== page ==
Gaza 'war returns', Ebola 'out of control' and WW1 remembered
- 4 August 2014
Gaza's conflict is once again on front pages as the collapse of the latest ceasefire and alleged kidnapping of an Israeli soldier left hopes for peace in tatters.
It prompts UK Deputy Prime Minister Nick Clegg to write in the Guardian, urging Israeli PM Benjamin Netenyahu to talk directly to Hamas. As the paper points out, his plea comes despite the fact the British government considers the Palestinian group a terrorist organisation.
"Military action has repeatedly failed to prevent rocket attacks against innocent Israelis. Modern history teaches that you can't shoot, occupy or besiege your way to lasting security," Mr Clegg writes.
However, Mr Netenyahu's immediate focus is likely to be on the rescue of soldier Hadar Goldin, 23, who the Times describes as the son of a former academic at the University of Cambridge. The Daily Mirror's headline reads "Release soldier... or else", echoing a threat from a senior Israeli politician that the country should "start levelling Gaza",
Remembering how a previous kidnap ended with Israel releasing 1,027 Palestinian prisoners in exchange for one serviceman, the Times's Tom Coghlan writes: "For Hamas, the capture of an Israeli soldier represents an extraordinary prize, and one to alter significantly the trajectory of the conflict in Gaza." However, Hamas has since denied knowing of Lt Goldin's whereabouts.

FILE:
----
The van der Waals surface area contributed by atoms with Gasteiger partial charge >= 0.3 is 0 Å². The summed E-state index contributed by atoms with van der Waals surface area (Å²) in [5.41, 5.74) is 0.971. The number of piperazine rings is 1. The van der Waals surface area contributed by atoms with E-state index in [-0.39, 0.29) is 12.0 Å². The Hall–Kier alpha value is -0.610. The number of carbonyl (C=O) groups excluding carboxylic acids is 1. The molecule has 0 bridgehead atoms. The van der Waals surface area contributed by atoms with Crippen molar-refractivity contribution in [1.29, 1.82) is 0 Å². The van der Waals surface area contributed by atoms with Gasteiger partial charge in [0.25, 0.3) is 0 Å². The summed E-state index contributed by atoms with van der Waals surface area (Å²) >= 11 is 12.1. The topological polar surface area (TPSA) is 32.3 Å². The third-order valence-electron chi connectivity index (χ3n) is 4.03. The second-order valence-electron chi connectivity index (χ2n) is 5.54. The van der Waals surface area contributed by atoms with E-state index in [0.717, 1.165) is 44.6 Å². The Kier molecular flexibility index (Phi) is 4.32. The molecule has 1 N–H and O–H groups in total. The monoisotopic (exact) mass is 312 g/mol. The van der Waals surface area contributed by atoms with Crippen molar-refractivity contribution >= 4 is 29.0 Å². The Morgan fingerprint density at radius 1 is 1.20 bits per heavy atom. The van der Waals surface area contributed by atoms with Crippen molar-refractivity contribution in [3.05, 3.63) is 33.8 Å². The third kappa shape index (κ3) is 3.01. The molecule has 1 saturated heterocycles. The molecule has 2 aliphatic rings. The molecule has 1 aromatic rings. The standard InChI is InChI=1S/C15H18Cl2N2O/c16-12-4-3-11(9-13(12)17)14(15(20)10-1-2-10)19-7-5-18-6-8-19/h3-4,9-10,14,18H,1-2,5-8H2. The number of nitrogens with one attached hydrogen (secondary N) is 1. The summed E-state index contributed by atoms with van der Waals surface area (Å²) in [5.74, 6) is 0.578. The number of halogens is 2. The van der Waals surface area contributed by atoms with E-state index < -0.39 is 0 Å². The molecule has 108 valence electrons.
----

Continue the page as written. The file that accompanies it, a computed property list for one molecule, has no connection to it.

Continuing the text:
Many papers publish photographs showing a laser-guided bomb falling in Gaza with what Daily Telegraph chief foreign correspondent David Blair calls "the speed and menace of a plunging dagger". He continues: "In a split second, a building is pulverised into a swirling mass of smoke and rubble. But this is Gaza - and everyone knows the sight and sound of an Israeli air strike. Inured to danger, people in the street nearby hardly pause."
The Independent carries a letter from musician Brian Eno asking: "Why does America continue its blind support of this one-sided exercise in ethnic cleansing?" In response, author Peter Schwarz gives his version of the history behind the conflict and the US's relationship with the region.
The Independent also says the UK government has been accused of failing to regulate arms sales to Israel amid evidence that "weapons containing British-made components are being used in the bombardment of Gaza". The paper says it's seen documents showing that export licences worth £42m have been granted to 130 UK firms to supply Israel since 2010.
And the Mail prints an image of the Palestinian flag being projected onto the Houses of Parliament by protesters without approval from authorities.
'Out of control'?
West Africa's Ebola outbreak continues to create headlines, with the Daily Mirror declaring that the deadly virus is "spiralling out of control" in light of World Health Organization statements.
Some 60 health care workers have lost their lives to the disease, reports the paper. It says that while a second member of Sierra Leone's Commonwealth Games team in Glasgow has been given the all-clear after falling ill, another team-mate is suspected to have gone on the run in a bid to avoid returning to his homeland, where the spread of the virus has led to a state of emergency.
From Sierra Leone's capital, Freetown, a British doctor tells the Independent that fear of Ebola "is causing more harm than the disease itself" as welfare NGOs withdraw staff and hospitals close their doors in panic. He gives the example of one suspected victim who, on learning he was to be put in isolation, fled the hospital. "We don't know where he is. That is very dangerous," the doctor adds.